Monday, January 30, 2012
“He who gives an answer before he hears, it is folly and shame to him” -Prov. 18:13
Healthy relationships have conflicts. I know, the words “healthy” and “conflicts” don’t seem to go together. But the only way to keep the relationship slate clean is to deal with the issues that mess them up. This especially includes marriages and parenting. Why? Because our family is where our most important relationships exist. The best way to approach conflict is with a sense of urgency and not “sweeping issues under the carpet.” Sometimes it’s not about who is “right”- the power to agree to disagree is powerful. And the willingness to listen is powerful too.
The other day I was walking down the hallway at the church. I remembered I needed something in the main office, so I turned to open up the door, but the knob wouldn't move. The door was apparently locked. Yet I looked through the glass and our secretary was motioning to me that the door was unlocked. She was saying, “Come on in- try a little harder.” I tried to turn the knob again. It would not move. She again motioned to me that it was unlocked. I motioned to her that it was locked. We starred at each other for a few seconds. I was firmly convinced it was locked. She was firmly convinced it was unlocked. She motioned again to turn the knob. I motioned back that I’d tried. We starred and smiled at each other.
Then, she got up and opened the door from the inside. “Sometimes the lock gets stuck,” she said. She was right. I was right. The door was locked (I could not get in) and the door wasn’t locked (she had unlocked it 30 minutes earlier). So, who was correct? We both were. When we both saw the problem from the other’s perspective, it became apparent that we were both correct. As we shared the solution together, the goal was reached and the door opened.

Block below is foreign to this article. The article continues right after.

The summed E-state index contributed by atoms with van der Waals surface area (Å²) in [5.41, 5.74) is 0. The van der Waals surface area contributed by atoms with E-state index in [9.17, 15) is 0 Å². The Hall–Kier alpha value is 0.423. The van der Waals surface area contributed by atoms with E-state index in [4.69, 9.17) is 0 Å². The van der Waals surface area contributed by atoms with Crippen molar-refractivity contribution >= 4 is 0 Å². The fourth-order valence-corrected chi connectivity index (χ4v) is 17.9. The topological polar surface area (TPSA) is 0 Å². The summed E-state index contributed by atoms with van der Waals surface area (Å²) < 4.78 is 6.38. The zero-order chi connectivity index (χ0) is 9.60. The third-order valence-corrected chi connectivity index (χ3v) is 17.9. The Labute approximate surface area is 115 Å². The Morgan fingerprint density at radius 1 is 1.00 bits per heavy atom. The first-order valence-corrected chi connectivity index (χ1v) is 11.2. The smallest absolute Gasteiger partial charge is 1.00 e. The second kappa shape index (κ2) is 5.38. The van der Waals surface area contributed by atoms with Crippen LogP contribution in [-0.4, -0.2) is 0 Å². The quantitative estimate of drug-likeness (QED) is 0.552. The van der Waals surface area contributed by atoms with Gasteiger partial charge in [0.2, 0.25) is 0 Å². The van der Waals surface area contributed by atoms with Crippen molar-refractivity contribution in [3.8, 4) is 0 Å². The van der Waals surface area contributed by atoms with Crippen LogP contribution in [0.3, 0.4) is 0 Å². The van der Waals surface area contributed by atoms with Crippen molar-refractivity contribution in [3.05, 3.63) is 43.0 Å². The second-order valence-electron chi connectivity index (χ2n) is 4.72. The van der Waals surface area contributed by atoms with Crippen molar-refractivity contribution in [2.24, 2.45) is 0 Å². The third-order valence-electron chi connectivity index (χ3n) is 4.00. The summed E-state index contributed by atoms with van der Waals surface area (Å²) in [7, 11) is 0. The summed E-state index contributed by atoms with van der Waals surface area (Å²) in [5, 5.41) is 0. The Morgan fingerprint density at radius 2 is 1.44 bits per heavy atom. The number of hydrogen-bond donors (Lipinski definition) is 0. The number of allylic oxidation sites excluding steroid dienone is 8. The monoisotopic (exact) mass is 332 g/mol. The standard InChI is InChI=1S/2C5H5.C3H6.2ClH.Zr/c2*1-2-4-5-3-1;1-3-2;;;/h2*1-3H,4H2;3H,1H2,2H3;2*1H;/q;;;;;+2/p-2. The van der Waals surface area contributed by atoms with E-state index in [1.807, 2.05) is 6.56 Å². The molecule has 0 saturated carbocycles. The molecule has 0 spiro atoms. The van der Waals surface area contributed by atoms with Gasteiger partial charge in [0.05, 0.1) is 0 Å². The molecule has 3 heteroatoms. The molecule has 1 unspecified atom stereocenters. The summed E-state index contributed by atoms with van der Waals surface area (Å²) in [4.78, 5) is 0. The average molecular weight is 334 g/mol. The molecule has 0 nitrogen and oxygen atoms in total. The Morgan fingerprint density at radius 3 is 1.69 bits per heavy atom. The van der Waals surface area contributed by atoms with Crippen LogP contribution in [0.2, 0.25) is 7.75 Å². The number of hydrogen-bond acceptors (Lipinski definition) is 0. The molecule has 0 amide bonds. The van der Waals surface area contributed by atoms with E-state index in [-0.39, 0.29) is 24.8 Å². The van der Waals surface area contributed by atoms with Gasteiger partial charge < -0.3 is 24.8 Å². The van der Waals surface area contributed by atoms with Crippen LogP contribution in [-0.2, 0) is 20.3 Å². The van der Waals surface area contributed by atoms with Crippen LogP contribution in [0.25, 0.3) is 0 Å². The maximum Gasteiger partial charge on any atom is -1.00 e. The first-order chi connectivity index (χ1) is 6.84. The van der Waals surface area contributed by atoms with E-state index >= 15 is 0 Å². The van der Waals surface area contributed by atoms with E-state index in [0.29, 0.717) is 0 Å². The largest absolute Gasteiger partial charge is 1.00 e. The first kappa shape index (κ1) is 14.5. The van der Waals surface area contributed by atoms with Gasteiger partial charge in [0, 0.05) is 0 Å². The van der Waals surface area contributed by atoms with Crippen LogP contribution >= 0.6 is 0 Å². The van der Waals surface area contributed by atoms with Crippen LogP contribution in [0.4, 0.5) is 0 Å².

When we’re in conflict, we typically look at the problem for our perceptive only. We kick into “fight or flight” mode, more specifically “fight” mode. And usually when we’re fighting, we’re at our worst, focused primarily on good ‘ole #1, ourselves. To get the problem resolved and the door unlocked, there are several keys (no pun intended) that we need to possess.
We need to focus on the other person. This one is tough, because when we’re in “solve it” mode, we tend to take ultra control. We put our “blinders” on and off we go. Remember, blinders are the devices used to help keep a horse pulling the carriage forward. They keep the horse from being distracted by objects to the left and the right. In this case, the blinders can actually hinder us from solving the problem. We focus so much on the problem itself, that we miss the people who can help us solve the problem.
We need to listen first. Our first inclination in a disagreement is to speak. We can spend so much time talking that we spend little time listening. The irony is that the other person many times has the solution to the problem, not me. My words simply clog the airspace between us. I need to zip my mouth shut and truly open my heart to hear what the other person is saying. Yes, there’s a time to share my perspective, but not until I understand yours first.
And lastly, we need to be flexible. Few people like change. We like things to be consistent and steady. And many times, what we see as a problem is really just a God-ordained change. Don't hold on too tight.
So next time the door is stuck, look up, listen and relax. Perhaps the answer lies on the other side of the door.
By Eric Joseph Staples ©
Saturday, January 21, 2012
“And let endurance have its perfect result…” –James 1:4
One of the hardest things for us to do as parents is nothing. Many times we’re called to be right smack dab in the middle of issues with our children. But other times, we’re called to wait on the sidelines while our kids work out their own problems. Our role is to pray and encourage, but not to solve. The best thing we can do is cheer them on, but leave them alone. We run the risk of ruining the God-given lesson for them if we jump in to fix. We need to leave God’s lesson plan alone.
I cleaned our oven the other day. Jeanie was busy and I had the urge. But I didn’t use a spray cleaner or Brillo pad, I used the “self clean” feature. We have the kind of oven that cleans itself - sort of. The directions are pretty easy. Step one involves following the directions. Step two is locking the oven door and turning the dial to “self clean.” Step three is waiting for three hours while it cleans itself. Then step four is turning off the process and removing left over debris from the cleaning. Every step is crucial.